REBECCA EISDELL AND FAMILY

Victorian Studio Photos
Victorian Studio Photos


Miss Rebecca Eisdell
Miss Rebecca Eisdell
Photograph by Cuthbert John Hopkins, courtesy of Bourne Hall Museum

Miss Rebecca Eisdell was a well-known and respected Epsom character, who ran a select private school for girls at The Cedars in Church Street: there are several mentions of her on this website, and of her sister, Rose Anna (sometimes Roseanna), who ran the school with her until she married quite late in life. However, there were more Eisdells and other family members of interest who pitched up in Epsom, even if it was only to visit Rebecca and have their photo taken by Cuthbert Hopkins.

To start at the beginning, according to the Hampshire Marriage Allegations Thomas Eisdall (sic), of Andover, Dissenting Minister and widower, married Martha Byles, spinster, of Henley Oxfordshire on 25 June 1793. Mr Eisdell's previous wife had been Mary Salway and they were married on 22 September 1784 at St Dunstan and All Saints, Stepney. Thus, in the list below, Mary and Joseph belonged to Mrs Eisdell Number 1 and the rest to Mrs Eisdell Number 2. I am not claiming that absolutely all the children appear on the list, but we have those we need, plus some that we don't. They have proved quite complicated and, to be honest, I wouldn't have tackled them at all were it not for the fact that we have quite a few relevant photos in the Hopkins collection.

       Name       Date and place of birth and other information
Maryc.1788 Fyfield, Essex – see below
Joseph Salwayc.1789 Fyfield (died 1876; buried Norwood Cemetery). Joseph was a surveyor/‘gentleman’ and vestry clerk, who lived in London. Probably unmarried.
Rebeccac.1799 Andover, Hampshire – see below
Isabella Lepinec.1800 Andover – see below
John Bylesc.1801 Andover (died 1854; buried West Norwood Cemetery). John was a brewer, originally in partnership with Henry Eisdell. Married 1836 Caroline Barrett (died 1848).
HenryAugust 1805 unknown, but possibly Ipswich (died 1850; buried St Andrew, Enfield, Middlesex). Henry was a brewer in Enfield, originally in partnership with John Byles Eisdell.
Nathanielc.1807 unknown (died 1842). Nathaniel was a surgeon in London. Married 1835 Elizabeth Rice Fluder (died 1852).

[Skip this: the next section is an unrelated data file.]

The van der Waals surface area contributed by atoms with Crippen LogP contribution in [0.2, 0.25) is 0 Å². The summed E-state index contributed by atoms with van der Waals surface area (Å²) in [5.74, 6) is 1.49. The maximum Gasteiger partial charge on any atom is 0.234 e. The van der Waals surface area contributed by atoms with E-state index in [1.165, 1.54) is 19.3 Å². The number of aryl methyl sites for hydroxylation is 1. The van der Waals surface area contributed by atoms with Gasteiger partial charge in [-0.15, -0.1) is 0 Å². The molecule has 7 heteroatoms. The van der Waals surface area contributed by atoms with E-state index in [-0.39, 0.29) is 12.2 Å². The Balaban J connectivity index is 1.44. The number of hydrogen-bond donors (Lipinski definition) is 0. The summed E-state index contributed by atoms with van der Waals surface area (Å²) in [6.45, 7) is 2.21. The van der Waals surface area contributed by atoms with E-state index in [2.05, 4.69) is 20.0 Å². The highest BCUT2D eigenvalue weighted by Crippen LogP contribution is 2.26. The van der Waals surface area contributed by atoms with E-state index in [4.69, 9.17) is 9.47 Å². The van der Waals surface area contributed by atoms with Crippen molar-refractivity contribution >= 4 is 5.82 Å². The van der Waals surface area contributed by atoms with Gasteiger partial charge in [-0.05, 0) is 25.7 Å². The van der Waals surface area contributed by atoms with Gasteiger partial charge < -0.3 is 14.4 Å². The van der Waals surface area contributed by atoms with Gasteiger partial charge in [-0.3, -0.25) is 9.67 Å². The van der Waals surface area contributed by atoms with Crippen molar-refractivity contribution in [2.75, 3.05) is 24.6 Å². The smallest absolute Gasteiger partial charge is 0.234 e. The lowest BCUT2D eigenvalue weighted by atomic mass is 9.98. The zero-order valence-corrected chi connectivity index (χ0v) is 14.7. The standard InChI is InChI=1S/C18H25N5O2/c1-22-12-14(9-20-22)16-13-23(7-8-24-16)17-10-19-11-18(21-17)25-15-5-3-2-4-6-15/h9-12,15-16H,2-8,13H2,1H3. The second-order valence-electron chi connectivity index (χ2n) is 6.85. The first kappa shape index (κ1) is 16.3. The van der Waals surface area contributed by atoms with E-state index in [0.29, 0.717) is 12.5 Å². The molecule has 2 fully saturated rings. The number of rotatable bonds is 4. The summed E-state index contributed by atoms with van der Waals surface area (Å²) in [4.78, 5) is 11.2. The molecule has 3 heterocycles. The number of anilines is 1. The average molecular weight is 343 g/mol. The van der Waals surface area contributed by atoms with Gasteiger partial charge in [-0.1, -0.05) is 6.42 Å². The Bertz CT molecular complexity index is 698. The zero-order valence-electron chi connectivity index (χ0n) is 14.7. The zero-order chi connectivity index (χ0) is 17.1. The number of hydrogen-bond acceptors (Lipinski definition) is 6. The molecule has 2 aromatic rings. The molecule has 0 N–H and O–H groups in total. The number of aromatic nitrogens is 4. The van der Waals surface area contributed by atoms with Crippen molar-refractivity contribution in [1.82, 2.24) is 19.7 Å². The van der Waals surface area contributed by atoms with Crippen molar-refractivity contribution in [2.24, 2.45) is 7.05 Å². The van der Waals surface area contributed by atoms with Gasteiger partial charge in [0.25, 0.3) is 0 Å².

Rose Annac.1809 Biggleswade, Bedfordshire – see below

Before Andover, Thomas Eisdell was pastor at Abbess Roding, Essex and his manse was at Fyfield; he was there from 1784 to 1789 and departed after a dispute with some of his congregation about the nature of his ministry, giving a whole new meaning to the term 'Dissenting Minister'. I don't know when Mrs Eisdell Number 1 (Mary) died, but presumably it was around 1790 or so.

Mrs Eisdell 2 (Martha) looks to have been baptised in Rotherfield Grays, Henley-on-Thames in 1769 and that was a dissenting ceremony, so presumably she met Thomas via their shared religious beliefs: she was the daughter of John Byles (died 1785) and Margaret (nee Hodge, died 1805). One of Martha's siblings was an Isabella, who married John Lepine, hence the forenames of Rebecca's slightly younger sister, Isabella Lepine Eisdell. In around 1820 Thomas took up a post in Twyford, Berkshire. Mrs Martha Eisdell died at Twyford in 1829 and Thomas expired in 1832 at the same place.

Rose Anna

We can leave Rebecca and others until later, but there is a mystery to ponder and we even have a photo of the mystery. Rose Anna married widowed merchant William Woodward (I think he was in grocery) in 1856 at the Independent Chapel, Church Street.

Mrs Rose Anna Woodward (nee Eisdell)
Mrs Rose Anna Woodward (nee Eisdell)
Photograph by Cuthbert John Hopkins, courtesy of Bourne Hall Museum

William Woodward
William Woodward
Photograph by Cuthbert John Hopkins, courtesy of Bourne Hall Museum

William had children from his first marriage, one of whom was Richard, a commission agent, born 1825 in Manchester. In 1849 Richard married Eliza Bailey Livesey and they had one child, Eliza Shorrock Woodward, born 1850. Eliza Senior died in 1854 and in 1859 Richard married (deep breath, folks) Mary Caroline Dorothea Christiana Engel - therein lies the problem/mystery. For starters, she messed about with her forenames and I am not convinced that the Mary and Caroline are entirely correct, since she was born in the Duchy of Nassau (an independent state that was annexed by Prussia in 1866) and, although she was a naturalised British subject, I think the first two forenames may have been anglicised. In any event, she subsequently decided she was called Caroline. In her only census appearance that I can find she and Richard, with Eliza Junior, were living in Holdenhurst, Hampshire. We know exactly what she looked like, but that doesn't help us to track her down later.

Mrs Richard Woodward
Mrs Richard Woodward
Photograph by Cuthbert John Hopkins, courtesy of Bourne Hall Museum